Is that where beauty ends in our era, with a jaded sigh? Has the contribution that aesthetics make to art objects really become so formulaic and boring? What if, instead, the experience of visual pleasure were pointedly detached from its usual habitats and bonded to less anodyne affairs, with beauty operating, not as a secondary sweetener, but as the central reason for appreciating the picture, an experience sharpened by beauty's less familiar trappings and more dissonant content attachments? Although they saddle up quite a menagerie of disparate themes and topics, taken altogether Hunter's images amount to an exploration of potential beauty in less expected places and more varied forms.
True, we live in an era that is all-but-buried in pix of conventionally pretty things to look at. Some worry - the artist, among them - that this abundance is dulling our minds' underlying capacity to respond deeply to beauty in general. Our brains come to anticipate stereotypic ideas of the sublime and plug them into their standard groupings by reflex ("another vivid sunset," "another stunning model," "another delicate yellow rose in porcelain vase"...) rather than encounter each new image as a fresh, unique experience.
As we keep reacting to the onrushing barrage of gorgeous things in all the expected categories of gorgeousness, a benumbed predictability creeps in. Soon we see Gertrude Stein's point, because a rose is a rose is a rose. What, really, is the good of artists pumping out yet more "new" images along those lines?
the pursuit of unexpected beauty. Hence the challenge confronting photographic artists today: with eyes now glazing before its familiar charms, can one possibly awaken viewers to fresh beauty arising in contexts - often, uncomfortable, unexpected, or unpromising ones - where beauty's very presence still has the power to surprise and to feel somehow original?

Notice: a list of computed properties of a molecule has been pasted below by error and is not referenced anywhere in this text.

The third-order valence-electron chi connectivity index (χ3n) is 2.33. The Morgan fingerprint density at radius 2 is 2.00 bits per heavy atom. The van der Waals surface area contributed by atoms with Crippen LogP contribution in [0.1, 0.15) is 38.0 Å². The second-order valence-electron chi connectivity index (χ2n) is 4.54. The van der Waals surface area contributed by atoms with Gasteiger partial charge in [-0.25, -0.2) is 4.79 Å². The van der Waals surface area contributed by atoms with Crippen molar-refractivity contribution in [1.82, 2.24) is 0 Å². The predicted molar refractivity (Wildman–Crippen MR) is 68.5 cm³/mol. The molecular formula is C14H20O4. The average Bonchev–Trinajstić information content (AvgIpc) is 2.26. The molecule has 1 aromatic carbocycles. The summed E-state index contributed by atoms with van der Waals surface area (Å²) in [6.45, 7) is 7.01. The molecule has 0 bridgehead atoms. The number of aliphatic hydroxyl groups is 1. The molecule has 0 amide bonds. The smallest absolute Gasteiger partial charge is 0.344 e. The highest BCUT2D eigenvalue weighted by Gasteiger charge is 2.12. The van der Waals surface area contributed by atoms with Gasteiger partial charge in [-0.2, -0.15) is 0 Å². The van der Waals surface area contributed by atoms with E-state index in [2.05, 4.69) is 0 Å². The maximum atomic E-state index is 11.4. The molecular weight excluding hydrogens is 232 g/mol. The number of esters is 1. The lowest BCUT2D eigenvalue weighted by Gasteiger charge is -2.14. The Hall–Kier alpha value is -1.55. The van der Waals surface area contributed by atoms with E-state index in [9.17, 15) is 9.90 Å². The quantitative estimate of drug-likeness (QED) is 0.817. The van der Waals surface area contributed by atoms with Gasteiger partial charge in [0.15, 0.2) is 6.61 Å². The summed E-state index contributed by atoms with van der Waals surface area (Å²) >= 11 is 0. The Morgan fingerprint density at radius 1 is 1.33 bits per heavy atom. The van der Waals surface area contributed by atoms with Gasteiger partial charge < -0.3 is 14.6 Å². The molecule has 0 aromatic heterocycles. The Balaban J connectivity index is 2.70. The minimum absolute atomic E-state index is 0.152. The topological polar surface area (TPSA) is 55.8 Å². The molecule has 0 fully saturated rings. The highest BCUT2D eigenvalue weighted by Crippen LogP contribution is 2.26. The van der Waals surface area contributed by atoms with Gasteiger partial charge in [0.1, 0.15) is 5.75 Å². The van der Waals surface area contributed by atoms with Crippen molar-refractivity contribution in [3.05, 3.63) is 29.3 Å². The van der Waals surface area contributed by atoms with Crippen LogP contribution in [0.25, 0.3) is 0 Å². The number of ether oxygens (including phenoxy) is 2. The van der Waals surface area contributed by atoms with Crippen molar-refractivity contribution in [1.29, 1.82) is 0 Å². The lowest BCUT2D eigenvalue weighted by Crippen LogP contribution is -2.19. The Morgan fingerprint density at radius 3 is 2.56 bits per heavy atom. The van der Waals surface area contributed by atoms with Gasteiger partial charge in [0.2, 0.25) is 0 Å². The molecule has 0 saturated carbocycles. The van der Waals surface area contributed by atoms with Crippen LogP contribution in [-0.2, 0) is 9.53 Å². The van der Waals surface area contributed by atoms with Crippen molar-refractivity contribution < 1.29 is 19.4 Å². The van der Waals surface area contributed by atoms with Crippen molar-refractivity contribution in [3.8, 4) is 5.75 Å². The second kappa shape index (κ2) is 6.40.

More than that, in a contemporary culture where the experience of beauty has been framed so often as little more than the eye candy come-on of commerce, is there still a way to conjure original images whose aesthetic character - their striking composition, design, use of light and values, energy, emotional overtones or spiritual feeling - becomes the chief point of engagement, the aspect that merits return viewing and calls forth its own distinct wonder, for reasons over and above whatever animal, vegetable, or mineral happens to be standing before the camera?
This challenge drives much of the work here, within a compendium that, across 40 galleries, brings together several hundred images, plus a diverse selection of text-and-photo essays, completed over the last decade. These are forays into the relationship between surface and substance, intended as soundings into deeper matters. Akin to what Agnes Martin once said about her paintings, these photographed moments are less about what is seen than about what breaks through, long known in the mind.
In pursuit of new beauty, the photographer gallops off in all directions at once, across a sprawling topography. Even with a site map and a sack of bread crumbs, newcomers may, at first pass, find this riding hard to circuit. Rather than unearth yet more images from the locales where beauty is traditionally mined, most of the photography here starts by looking elsewhere, in places where beauty can instead emerge from resonant metaphor, from invigorating contexts of order or disorder or spiritual darkness, and from emotionally complex - rather than merely picturesque - landscapes.
The aesthetic dimensions of many images here are modified further, in subtle or obvious ways, so that their appeal might strike the eye as somehow unexpected or even alien to its subject matter. Deliberately alienated beauty can heighten the viewer's attention and engagement in ways that more familiar and expected expressions of beauty cannot. The wide-open approach that this work takes toward beauty alienation by any and all suited means follows that of Ernst Haas, the pioneering poet of color photography: through a range of deliberate alterations, Haas embraced his unfettered liberty to "transform an object from what it is to what I want it to be." The images here owe as much to the expressive latitudes of painting as they do to the documentary presumptions of photography.
In .. ideas you can read further about art photography's aesthetic divide, and about this site's offbeat framework for perceiving beauty. On the other hand, if you are someone who is only marginally interested in this stuff anyway, then you have already made yourself slog through quite enough artspeak, so now you're probably best advised to simply poke around the place in search of something unexpected.
Unless otherwise indicated, all text and images at www.HunterMadsen.com are copyrighted by Hunter Madsen (2021). All rights reserved.